In Geoffrey Chacer's The Canterbury Tales we are introduced to 29 peop
"Has been a lifesaver so many times!"
- Catherine Rampell, student @ University of Washington
"Exactly the help I needed."
- Jennifer Hawes, student @ San Jose State
"The best place for brainstorming ideas."
- Michael Majchrowicz, student @ University of Kentucky
In Geoffrey Chacer's The Canterbury Tales we are introduced to 29 people who are going on a pilgrimage to St. Thomas a Becket in Canterbury. Each person is represented to fit a unique type of behavior as shown by people during the medieval ages. My attention was drawn to the Wife of Bath through which Chaucer notes the gender inequalities. Predominantly, women could either choose to marry and become of childbearing wife or go into a religious order. Women were seen as property. Women during this period of time, had limited choices when it came to societal roles. The Wife of Bath exonerates the accepted roles of society, reflecting women's attempt to gain control during the medieval period.
The General Prologue presents an interesting description of The Wife of Bath. Her character is noted to be strong and bold and we learn she is slightly deaf. The Wife of Bath was married and widowed five times and has had numerous companions. The Wife of Bath is a skilled cloth maker and a devoted Christian pilgrim who has made trips to several shrines.
Through her unique introduction in The General Prologue we learn much of her physical attributes. The Wife of Bath is gapped tooth.
"Gat-toothed was she, soothly for to saye.
Upon an amblere esily she sat" (p.91, ll. 470-471)
This physical feature is attributed to lust and passion. The fact that she could ride a horse easily also could take on sexual connotations (Maclaine 32). The horse she "rides" so well could actually be her husband.
Early in the Wife of Bath Prologue, The Wife of Bath declares that experience is more important to her than knowledge.
"Experience, though noon auctoritee,
Were in this world, is right ynough for me" (p.117, ll. 1-2)
She is confident about her knowledge of love, virginity and marriage (after all she has been married five times). Just as men use the bible to justify women's oppression, so did the Wife of Bath. She states that double standards for women are deeply rooted in society. The Wife of Bath addressed and dispels the justification for multiple marriages through biblical figures and stories.
"I woot wel Abraham was an holy man,
And Jacob eek, as fer as evere I can,
And eech of hem hadde wives mo than two,
And many another holy man also" (p.118, ll. 61-64)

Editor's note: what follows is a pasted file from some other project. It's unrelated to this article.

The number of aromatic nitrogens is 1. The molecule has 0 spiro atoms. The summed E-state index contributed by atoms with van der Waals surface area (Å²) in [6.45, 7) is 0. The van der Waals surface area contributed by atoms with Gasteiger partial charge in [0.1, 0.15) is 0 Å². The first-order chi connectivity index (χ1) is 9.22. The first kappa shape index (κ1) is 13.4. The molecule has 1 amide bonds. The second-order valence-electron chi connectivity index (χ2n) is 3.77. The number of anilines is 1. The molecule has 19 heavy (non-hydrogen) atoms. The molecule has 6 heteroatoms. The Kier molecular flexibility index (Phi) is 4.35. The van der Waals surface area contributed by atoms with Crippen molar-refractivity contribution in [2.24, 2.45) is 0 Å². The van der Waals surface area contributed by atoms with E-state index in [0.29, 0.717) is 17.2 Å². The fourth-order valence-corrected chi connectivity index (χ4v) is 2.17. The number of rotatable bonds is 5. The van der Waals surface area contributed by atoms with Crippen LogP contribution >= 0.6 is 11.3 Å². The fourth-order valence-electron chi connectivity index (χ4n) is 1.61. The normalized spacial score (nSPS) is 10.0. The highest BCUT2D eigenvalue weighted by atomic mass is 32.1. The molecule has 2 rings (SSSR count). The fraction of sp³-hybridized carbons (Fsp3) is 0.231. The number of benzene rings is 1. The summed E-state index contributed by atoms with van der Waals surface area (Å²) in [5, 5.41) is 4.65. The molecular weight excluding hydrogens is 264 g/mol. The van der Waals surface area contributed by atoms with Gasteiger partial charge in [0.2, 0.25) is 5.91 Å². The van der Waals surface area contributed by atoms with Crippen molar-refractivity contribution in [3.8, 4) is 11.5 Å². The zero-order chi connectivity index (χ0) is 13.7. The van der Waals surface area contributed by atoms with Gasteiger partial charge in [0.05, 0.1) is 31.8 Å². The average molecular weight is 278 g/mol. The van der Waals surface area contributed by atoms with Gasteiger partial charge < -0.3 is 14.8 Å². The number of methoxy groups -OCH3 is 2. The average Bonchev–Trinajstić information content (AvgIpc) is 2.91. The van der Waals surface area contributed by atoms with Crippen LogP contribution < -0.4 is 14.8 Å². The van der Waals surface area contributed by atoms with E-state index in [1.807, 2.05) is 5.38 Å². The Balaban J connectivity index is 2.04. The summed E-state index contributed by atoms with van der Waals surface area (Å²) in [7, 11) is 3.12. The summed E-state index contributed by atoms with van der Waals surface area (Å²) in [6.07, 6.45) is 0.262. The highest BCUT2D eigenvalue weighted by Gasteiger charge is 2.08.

The Wife of Bath relied on the bible to justify her unaccepted views, but when the bible did not favor her views she simply disregarded it.
The Wife of Bath is a widow and therefore it is assumed that she would dress rather conservatively. This is not the case for the Wife of Bath. Her clothing is quite flamboyant with scarlet red leggings, soft new shoes, broad hat, and spurs on her feet. She is obviously not dressed in a typical manner or style of other women in her time (Hallissy 42).
She disapproved of her husbands attempts to inflict control upon her. She desires freedom and she wants financial information to be disclosed to her and she wants her independent freedom. The Wife of Bath believes that all women want is to gain control over their husbands. The fact that she is a skilled seamstress and weaver demonstrates that she is financially independent. This in itself establishes that her character is not a typical medieval woman. Through weaving, she is self reliant and really does not need a financial support by a man. She is a woman that maintained control of her life and the life of her men (Hallissy 42).
The Wife of Bath also gains control through sex.
"In wifhood wol I use myn instrument
As Freely as my Makere hath it sent.
Myn housbonde shal it han both eve and morwe,
Whan that him list come forth and paye hit dette.
An housbonde wol nat lette,
Which shal be bothe my dettour and my thral" (p.120, ll.155-161)
The views as described in this passage signifies that marriage is not for love, rather for sex. She gains dominance by refraining and demanding sex. The issue of sex comes up during the prologue when she asks the purpose of refraining from using one's sex organs if they serve a reproduction function as well as provide pleasure. Ironically the Wife of Bath has not used her sex organs for both of these functions
View Full Essay
The Canterbury Tales, The Wife of Baths Tale, Family, Gender, Bath, Somerset, Wife
More Free Essays Like This